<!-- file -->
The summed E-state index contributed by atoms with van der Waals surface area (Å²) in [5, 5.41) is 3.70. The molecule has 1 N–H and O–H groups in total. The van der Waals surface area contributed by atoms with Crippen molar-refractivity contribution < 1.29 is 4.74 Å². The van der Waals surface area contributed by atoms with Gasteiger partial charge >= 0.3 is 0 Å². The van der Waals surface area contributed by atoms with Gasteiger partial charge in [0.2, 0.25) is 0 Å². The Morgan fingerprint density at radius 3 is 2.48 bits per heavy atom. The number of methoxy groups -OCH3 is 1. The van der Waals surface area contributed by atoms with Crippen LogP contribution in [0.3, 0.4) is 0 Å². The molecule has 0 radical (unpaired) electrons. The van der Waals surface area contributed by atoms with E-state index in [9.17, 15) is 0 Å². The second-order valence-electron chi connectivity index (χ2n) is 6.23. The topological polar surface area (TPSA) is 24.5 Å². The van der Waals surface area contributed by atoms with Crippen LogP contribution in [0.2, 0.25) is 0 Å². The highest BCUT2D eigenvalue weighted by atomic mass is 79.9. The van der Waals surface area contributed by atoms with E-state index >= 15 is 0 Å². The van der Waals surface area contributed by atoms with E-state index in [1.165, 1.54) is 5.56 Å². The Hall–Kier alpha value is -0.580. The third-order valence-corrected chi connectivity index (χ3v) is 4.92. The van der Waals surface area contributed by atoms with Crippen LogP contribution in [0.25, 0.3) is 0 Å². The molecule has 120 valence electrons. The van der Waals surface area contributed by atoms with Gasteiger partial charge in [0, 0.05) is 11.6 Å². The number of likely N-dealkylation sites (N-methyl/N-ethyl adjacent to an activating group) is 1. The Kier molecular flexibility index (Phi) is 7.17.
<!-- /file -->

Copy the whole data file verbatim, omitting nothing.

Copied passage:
The summed E-state index contributed by atoms with van der Waals surface area (Å²) in [5, 5.41) is 3.70. The molecule has 1 N–H and O–H groups in total. The van der Waals surface area contributed by atoms with Crippen molar-refractivity contribution < 1.29 is 4.74 Å². The van der Waals surface area contributed by atoms with Gasteiger partial charge >= 0.3 is 0 Å². The van der Waals surface area contributed by atoms with Gasteiger partial charge in [0.2, 0.25) is 0 Å². The Morgan fingerprint density at radius 3 is 2.48 bits per heavy atom. The number of methoxy groups -OCH3 is 1. The van der Waals surface area contributed by atoms with Crippen LogP contribution in [0.3, 0.4) is 0 Å². The molecule has 0 radical (unpaired) electrons. The van der Waals surface area contributed by atoms with E-state index in [9.17, 15) is 0 Å². The second-order valence-electron chi connectivity index (χ2n) is 6.23. The topological polar surface area (TPSA) is 24.5 Å². The van der Waals surface area contributed by atoms with Crippen LogP contribution in [0.2, 0.25) is 0 Å². The highest BCUT2D eigenvalue weighted by atomic mass is 79.9. The van der Waals surface area contributed by atoms with E-state index >= 15 is 0 Å². The van der Waals surface area contributed by atoms with E-state index in [1.165, 1.54) is 5.56 Å². The Hall–Kier alpha value is -0.580. The third-order valence-corrected chi connectivity index (χ3v) is 4.92. The van der Waals surface area contributed by atoms with Crippen LogP contribution in [0.25, 0.3) is 0 Å². The molecule has 120 valence electrons. The van der Waals surface area contributed by atoms with Gasteiger partial charge in [0, 0.05) is 11.6 Å². The number of likely N-dealkylation sites (N-methyl/N-ethyl adjacent to an activating group) is 1. The Kier molecular flexibility index (Phi) is 7.17.